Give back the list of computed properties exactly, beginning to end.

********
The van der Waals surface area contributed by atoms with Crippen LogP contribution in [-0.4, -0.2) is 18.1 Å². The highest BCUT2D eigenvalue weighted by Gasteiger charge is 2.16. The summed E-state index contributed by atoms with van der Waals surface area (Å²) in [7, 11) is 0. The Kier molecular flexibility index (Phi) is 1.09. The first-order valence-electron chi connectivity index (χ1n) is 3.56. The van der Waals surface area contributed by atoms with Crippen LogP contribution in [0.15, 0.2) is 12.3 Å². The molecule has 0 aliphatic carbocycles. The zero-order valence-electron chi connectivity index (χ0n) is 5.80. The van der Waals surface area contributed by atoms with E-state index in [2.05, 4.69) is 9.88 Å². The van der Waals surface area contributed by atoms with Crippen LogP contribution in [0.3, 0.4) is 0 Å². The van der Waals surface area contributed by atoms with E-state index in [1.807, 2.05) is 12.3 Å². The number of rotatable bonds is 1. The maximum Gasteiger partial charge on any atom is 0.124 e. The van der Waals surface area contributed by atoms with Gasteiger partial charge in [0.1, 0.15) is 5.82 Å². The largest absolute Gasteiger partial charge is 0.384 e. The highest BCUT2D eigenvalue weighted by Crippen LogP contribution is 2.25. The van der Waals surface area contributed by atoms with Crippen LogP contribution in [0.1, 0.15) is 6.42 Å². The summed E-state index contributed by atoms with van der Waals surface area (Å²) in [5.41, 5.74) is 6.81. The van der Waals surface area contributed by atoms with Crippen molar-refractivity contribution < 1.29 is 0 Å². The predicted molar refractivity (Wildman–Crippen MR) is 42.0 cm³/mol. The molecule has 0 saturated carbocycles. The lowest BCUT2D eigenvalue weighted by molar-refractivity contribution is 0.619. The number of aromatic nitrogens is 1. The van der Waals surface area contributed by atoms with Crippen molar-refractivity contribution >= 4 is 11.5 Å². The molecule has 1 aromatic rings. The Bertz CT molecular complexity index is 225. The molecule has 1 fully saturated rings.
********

The van der Waals surface area contributed by atoms with Crippen LogP contribution in [-0.4, -0.2) is 18.1 Å². The highest BCUT2D eigenvalue weighted by Gasteiger charge is 2.16. The summed E-state index contributed by atoms with van der Waals surface area (Å²) in [7, 11) is 0. The Kier molecular flexibility index (Phi) is 1.09. The first-order valence-electron chi connectivity index (χ1n) is 3.56. The van der Waals surface area contributed by atoms with Crippen LogP contribution in [0.15, 0.2) is 12.3 Å². The molecule has 0 aliphatic carbocycles. The zero-order valence-electron chi connectivity index (χ0n) is 5.80. The van der Waals surface area contributed by atoms with E-state index in [2.05, 4.69) is 9.88 Å². The van der Waals surface area contributed by atoms with Crippen LogP contribution in [0.3, 0.4) is 0 Å². The van der Waals surface area contributed by atoms with E-state index in [1.807, 2.05) is 12.3 Å². The number of rotatable bonds is 1. The maximum Gasteiger partial charge on any atom is 0.124 e. The van der Waals surface area contributed by atoms with Gasteiger partial charge in [0.1, 0.15) is 5.82 Å². The largest absolute Gasteiger partial charge is 0.384 e. The highest BCUT2D eigenvalue weighted by Crippen LogP contribution is 2.25. The van der Waals surface area contributed by atoms with Crippen LogP contribution in [0.1, 0.15) is 6.42 Å². The summed E-state index contributed by atoms with van der Waals surface area (Å²) in [5.41, 5.74) is 6.81. The van der Waals surface area contributed by atoms with Crippen molar-refractivity contribution < 1.29 is 0 Å². The predicted molar refractivity (Wildman–Crippen MR) is 42.0 cm³/mol. The molecule has 0 saturated carbocycles. The lowest BCUT2D eigenvalue weighted by molar-refractivity contribution is 0.619. The number of aromatic nitrogens is 1. The van der Waals surface area contributed by atoms with Crippen molar-refractivity contribution >= 4 is 11.5 Å². The molecule has 1 aromatic rings. The Bertz CT molecular complexity index is 225. The molecule has 1 fully saturated rings.